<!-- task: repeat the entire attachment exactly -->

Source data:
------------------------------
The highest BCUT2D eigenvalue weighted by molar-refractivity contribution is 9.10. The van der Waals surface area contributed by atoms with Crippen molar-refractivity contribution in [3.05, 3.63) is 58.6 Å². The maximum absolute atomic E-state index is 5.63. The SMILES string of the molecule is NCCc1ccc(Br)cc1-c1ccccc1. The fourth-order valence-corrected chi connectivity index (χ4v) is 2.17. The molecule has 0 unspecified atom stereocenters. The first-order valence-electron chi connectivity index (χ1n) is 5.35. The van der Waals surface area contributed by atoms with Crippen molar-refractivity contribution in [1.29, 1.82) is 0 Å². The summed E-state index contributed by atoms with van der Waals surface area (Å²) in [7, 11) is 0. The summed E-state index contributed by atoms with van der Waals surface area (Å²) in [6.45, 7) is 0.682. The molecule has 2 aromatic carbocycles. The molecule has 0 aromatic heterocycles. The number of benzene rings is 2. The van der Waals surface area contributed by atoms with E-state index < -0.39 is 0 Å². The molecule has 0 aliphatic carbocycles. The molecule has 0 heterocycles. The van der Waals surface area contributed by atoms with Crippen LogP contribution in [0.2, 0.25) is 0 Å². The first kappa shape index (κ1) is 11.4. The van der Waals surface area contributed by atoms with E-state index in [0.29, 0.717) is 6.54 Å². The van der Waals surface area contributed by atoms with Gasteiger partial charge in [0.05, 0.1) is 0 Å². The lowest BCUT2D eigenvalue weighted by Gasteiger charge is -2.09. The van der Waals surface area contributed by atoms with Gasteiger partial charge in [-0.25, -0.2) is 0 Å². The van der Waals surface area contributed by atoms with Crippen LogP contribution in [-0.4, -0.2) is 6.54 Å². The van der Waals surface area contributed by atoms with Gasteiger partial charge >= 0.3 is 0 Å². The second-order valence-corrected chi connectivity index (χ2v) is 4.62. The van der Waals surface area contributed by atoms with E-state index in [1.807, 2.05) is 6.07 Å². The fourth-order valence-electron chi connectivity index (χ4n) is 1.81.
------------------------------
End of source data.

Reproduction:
The highest BCUT2D eigenvalue weighted by molar-refractivity contribution is 9.10. The van der Waals surface area contributed by atoms with Crippen molar-refractivity contribution in [3.05, 3.63) is 58.6 Å². The maximum absolute atomic E-state index is 5.63. The SMILES string of the molecule is NCCc1ccc(Br)cc1-c1ccccc1. The fourth-order valence-corrected chi connectivity index (χ4v) is 2.17. The molecule has 0 unspecified atom stereocenters. The first-order valence-electron chi connectivity index (χ1n) is 5.35. The van der Waals surface area contributed by atoms with Crippen molar-refractivity contribution in [1.29, 1.82) is 0 Å². The summed E-state index contributed by atoms with van der Waals surface area (Å²) in [7, 11) is 0. The summed E-state index contributed by atoms with van der Waals surface area (Å²) in [6.45, 7) is 0.682. The molecule has 2 aromatic carbocycles. The molecule has 0 aromatic heterocycles. The number of benzene rings is 2. The van der Waals surface area contributed by atoms with E-state index < -0.39 is 0 Å². The molecule has 0 aliphatic carbocycles. The molecule has 0 heterocycles. The van der Waals surface area contributed by atoms with Crippen LogP contribution in [0.2, 0.25) is 0 Å². The first kappa shape index (κ1) is 11.4. The van der Waals surface area contributed by atoms with E-state index in [0.29, 0.717) is 6.54 Å². The van der Waals surface area contributed by atoms with Gasteiger partial charge in [0.05, 0.1) is 0 Å². The lowest BCUT2D eigenvalue weighted by Gasteiger charge is -2.09. The van der Waals surface area contributed by atoms with Gasteiger partial charge in [-0.25, -0.2) is 0 Å². The van der Waals surface area contributed by atoms with Crippen LogP contribution in [-0.4, -0.2) is 6.54 Å². The van der Waals surface area contributed by atoms with Gasteiger partial charge >= 0.3 is 0 Å². The second-order valence-corrected chi connectivity index (χ2v) is 4.62. The van der Waals surface area contributed by atoms with E-state index in [1.807, 2.05) is 6.07 Å². The fourth-order valence-electron chi connectivity index (χ4n) is 1.81.